Scottish First Minster has warned David Cameron against calling a snap referendum in Scotland, calling for the Prime Minster to act to clean up his own government before interfering with the wishes of the Scottish people. The row has been sparked by an interview in the Spectator where David Cameron said he would be willing to call a 'snap' referendum before the SNP's planned referendum in around three years' time.
It is the latest row to break out between the First Minster and the Prime Minster and there are growing calls in Westminster for the issue to be resolved quickly. The row has been provoked by David Cameron's words in the Spectator last week. The Prime Minster was commenting on his government's 'respect agenda' towards the Scottish government, but indicated that his patience with Holyrood might be 'limited.'
David Cameron has clearly riled Scot's First Minster Alex Salmond and the SNP leader has reacted furiously to any suggestions that London will call a referendum before his party, who he claims has the electoral mandate to do so, do so in around three years' time. First Minster Alex Salmond said: 'The people have spoken and given a powerful mandate for the policy detailed by the SNP in the election - the right to choose independence on the basis of one referendum, agreed by the Scottish parliament, towards the end of this Holyrood term.'
First Minster Alex Salmond continued his attack on Mr Cameron by claiming: 'David Cameron should be focused on delivering the additional job-creating powers in the Scotland Bill that the SNP also set out in the election, and secured the strongest possible mandate for - which is a key test of his 'respect agenda' for Scotland.'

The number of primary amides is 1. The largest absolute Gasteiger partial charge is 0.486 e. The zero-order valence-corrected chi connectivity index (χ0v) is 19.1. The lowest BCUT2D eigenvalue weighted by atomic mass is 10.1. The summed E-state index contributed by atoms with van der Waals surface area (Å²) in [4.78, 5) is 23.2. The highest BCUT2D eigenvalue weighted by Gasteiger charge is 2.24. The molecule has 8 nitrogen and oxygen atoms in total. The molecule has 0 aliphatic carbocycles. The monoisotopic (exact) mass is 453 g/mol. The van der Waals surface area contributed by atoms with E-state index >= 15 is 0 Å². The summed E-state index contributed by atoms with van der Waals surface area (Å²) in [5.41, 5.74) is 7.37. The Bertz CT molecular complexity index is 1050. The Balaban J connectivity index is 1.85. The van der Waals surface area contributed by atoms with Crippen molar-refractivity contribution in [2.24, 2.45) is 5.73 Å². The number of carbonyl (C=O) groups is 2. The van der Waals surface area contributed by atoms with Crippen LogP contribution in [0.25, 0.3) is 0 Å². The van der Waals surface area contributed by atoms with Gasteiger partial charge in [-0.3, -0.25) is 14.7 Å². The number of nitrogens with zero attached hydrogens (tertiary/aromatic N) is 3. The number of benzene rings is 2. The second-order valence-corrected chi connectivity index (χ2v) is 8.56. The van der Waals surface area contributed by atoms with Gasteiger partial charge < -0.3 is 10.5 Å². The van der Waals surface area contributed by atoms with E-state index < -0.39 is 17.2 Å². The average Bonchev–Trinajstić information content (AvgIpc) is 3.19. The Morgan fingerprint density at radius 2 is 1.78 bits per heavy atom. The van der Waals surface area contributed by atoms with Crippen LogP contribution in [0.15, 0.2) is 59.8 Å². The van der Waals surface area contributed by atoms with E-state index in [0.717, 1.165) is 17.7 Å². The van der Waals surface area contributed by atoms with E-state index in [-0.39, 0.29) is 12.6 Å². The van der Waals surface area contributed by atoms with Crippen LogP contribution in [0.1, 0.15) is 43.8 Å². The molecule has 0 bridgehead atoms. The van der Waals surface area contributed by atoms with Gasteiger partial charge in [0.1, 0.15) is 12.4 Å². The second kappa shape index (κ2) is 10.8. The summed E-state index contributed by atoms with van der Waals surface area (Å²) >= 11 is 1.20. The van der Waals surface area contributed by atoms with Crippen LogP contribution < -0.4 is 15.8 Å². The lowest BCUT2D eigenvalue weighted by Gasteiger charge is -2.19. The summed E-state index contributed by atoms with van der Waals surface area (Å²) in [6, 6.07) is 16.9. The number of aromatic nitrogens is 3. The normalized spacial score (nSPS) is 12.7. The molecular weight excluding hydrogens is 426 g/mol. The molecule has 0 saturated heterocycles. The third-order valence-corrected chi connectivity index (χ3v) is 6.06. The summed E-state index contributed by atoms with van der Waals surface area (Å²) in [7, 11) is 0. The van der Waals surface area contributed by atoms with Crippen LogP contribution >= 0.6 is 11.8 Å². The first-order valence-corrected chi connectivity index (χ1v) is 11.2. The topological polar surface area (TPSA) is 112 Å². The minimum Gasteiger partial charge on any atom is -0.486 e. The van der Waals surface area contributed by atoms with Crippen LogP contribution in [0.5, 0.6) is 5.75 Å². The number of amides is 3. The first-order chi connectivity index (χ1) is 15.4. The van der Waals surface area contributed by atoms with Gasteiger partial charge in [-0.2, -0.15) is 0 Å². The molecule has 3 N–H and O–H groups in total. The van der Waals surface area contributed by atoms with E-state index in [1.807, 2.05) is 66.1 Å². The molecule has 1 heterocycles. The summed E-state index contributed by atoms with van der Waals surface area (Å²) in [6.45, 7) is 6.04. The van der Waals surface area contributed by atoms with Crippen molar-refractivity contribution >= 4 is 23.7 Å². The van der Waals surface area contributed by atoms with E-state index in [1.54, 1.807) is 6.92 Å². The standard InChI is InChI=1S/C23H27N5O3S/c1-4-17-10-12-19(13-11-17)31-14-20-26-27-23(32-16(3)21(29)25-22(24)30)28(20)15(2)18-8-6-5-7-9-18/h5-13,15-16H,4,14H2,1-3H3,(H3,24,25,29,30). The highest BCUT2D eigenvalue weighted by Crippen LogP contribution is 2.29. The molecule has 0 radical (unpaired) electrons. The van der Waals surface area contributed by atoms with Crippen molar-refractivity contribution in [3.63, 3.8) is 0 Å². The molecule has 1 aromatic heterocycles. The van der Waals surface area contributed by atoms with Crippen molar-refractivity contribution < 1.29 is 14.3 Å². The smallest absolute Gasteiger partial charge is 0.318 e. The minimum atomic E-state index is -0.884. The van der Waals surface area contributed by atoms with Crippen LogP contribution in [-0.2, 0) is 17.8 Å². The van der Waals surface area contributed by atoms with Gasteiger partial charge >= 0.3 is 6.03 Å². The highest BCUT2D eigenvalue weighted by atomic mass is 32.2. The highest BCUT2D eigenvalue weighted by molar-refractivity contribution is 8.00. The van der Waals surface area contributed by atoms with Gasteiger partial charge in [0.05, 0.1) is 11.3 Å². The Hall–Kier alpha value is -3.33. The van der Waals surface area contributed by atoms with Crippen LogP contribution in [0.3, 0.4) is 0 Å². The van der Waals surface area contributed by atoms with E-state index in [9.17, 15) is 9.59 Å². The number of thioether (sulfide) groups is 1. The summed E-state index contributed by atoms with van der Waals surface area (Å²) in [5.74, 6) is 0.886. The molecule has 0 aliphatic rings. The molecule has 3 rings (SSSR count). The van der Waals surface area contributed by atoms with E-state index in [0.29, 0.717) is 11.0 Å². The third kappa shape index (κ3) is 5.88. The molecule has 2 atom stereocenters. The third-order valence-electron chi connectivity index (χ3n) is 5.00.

Westminster can call a referendum at any time while Alex Salmond and the SNP stall over a vote, which is expected their second half of their term in office. The row will no doubt raise questions over who has the right to call the referendum and who has the mandate for any change.
Conservative backbencher Jacob Rees-Mogg tried unsuccessfully last month to force a quick independence referendum within four months.
The Prime Minster has a surprising ally in the row in the shape of former Chancellor of the Exchequer Alastair Darling. Alastair Darling has told Scotland that he will play an 'active' role in a no vote in any Scottish independence referendum. The MP for Edinburgh has urged against full Scottish independence and has called for an immediate referendum.
He told BBC Radio Scotland's Newsweek programme: 'I'm sure there are many people in Scotland, me included, who, when it comes to the referendum, and I've already put this on record, who would say why not have it now?'
'I believe passionately that Scotland's best interests lay both within the European Union and within the UK and I will play a very, very active part in that, as will everybody else who has got Scotland's interests at heart.'